(To use made-up numbers for an example, say one quarter of the 500 club, or 7 players, had 100 homers by age 23, and half of the club had 50. If 10 players in history had 100 homers by that age, and 7 went on to 500 home runs overall, our odds for players with 100 homers by age 23 are 7 in 10, or 70%. And if 14 players fell between 50 and 99 homers, and 7 of those are the ones who went on to 500, then the odds for players in that quartile are 7 in 14, or 50%.)

This should be a much better way to visualize which players are actually on-pace than basic active leaderboards (take, for instance, Robinson Cano, who is fourth place among active players with 334 dingers, but is also 38 years old and has roughly zero chance to stick around for another 166). Unfortunately, I couldn’t update my figures from last time due to changes to Baseball-Reference’s search tools, but these numbers are an estimate anyway, so they should be good enough for our purposes.

Monday, April 5, 2021

Early Hall of Fame Hypothetical: Yadier Molina vs. Salvador Perez

I’m always down for Hall of Fame arguments, especially about players who are underrated, or who have non-traditional cases, or who are maybe still active and have a range of possibilities for the rest of their careers. So when I saw Mike Petriello of MLB.com posing an argument for recently-extended Royals catcher Salvador Perez, I decided to follow up on it. Especially since the unusual Hall standards for catchers is an issue that I’ve covered here before.

Petriello’s case is more of a conversation starter than anything, noting the similar OPS+ marks for both catchers through their age 30 seasons; both debuted at the same age (21), and Perez is currently at 101*, while Molina was at 99 at the same age. Yadier was already getting some Hall of Fame buzz by this point (2013 was his age-30 season), but Salvador hasn’t seen a similar outpouring of Hall support that Yadi had at that age. So why is that the case? Petriello mentions a few other similarities between the two as well, including their defense and intangibles.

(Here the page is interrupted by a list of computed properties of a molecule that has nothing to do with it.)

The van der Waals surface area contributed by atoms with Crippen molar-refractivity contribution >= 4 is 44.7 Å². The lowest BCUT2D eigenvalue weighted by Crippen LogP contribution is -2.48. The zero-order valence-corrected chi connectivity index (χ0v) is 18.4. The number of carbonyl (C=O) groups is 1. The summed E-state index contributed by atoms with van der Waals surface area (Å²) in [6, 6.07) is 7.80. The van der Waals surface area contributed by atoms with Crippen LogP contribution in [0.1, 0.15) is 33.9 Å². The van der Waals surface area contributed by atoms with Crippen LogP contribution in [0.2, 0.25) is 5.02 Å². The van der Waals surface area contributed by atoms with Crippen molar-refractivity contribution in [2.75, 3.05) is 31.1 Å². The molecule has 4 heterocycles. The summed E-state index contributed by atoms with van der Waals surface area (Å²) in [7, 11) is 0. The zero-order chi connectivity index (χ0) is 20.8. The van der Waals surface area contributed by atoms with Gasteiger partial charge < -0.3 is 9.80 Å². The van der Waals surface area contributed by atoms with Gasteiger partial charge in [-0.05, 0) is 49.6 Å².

*I’m going to be using stats only through the 2020 season and ignoring the first few days of 2021, since that’s when Petriello’s original comparison was made.

So let’s just start from the top. Using rate stats made me a little suspicious; that can be a good way to gloss over major playing time disparities, which might explain the difference. In this case… it’s not the full story, but it is part of the issue. Molina through 2013 had over 200 more games played than Perez does at this point, thanks to the shortened 2020 season and Perez missing all of 2019 for Tommy John surgery. And in comparing those lines, I noticed the other major issue with this comparison: Molina’s age-29 and -30 seasons were his two best ones, with the backstop finishing fourth and third in MVP voting those years, respectively. Baseball-Reference puts his combined value from those seasons at 13.4 Wins Above Replacement, while Fangraphs (thanks in part to their inclusion of catcher framing) has him at 15.5. That’s a lot of value that Perez just doesn’t have.

In fairness to Perez, his shortened 2020 was fantastic, and over a full season, it may have looked a little like Molina’s 2013 campaign. His offensive rate stats were better, with a 160 OPS+ to Molina’s 133 mark. But again, a 160 OPS+ over 37 is still no match for a 133 mark over 274 games (especially given that 37 games removes a lot of the wear and tear a catcher might face; there’s no guarantee he’d keep it that high over 240 more games, so we can’t just multiply it by six or something). If there’s a silver lining, it’s that it seems like Perez is still capable of having an MVP-caliber season like Molina’s, but the problem is still that Molina actually has two MVP-caliber seasons rather than just the potential for one.

Of course, there are other issues in this comparison that hurt Perez. For example, let’s look at their status as “catching gods” that Petriello mentions. I’m assuming he’s referring to defense, and that is an area where Perez is usually highlighted; he has five Gold Gloves, after all (Molina was at the same point by this age, and has gone on to win four more since then).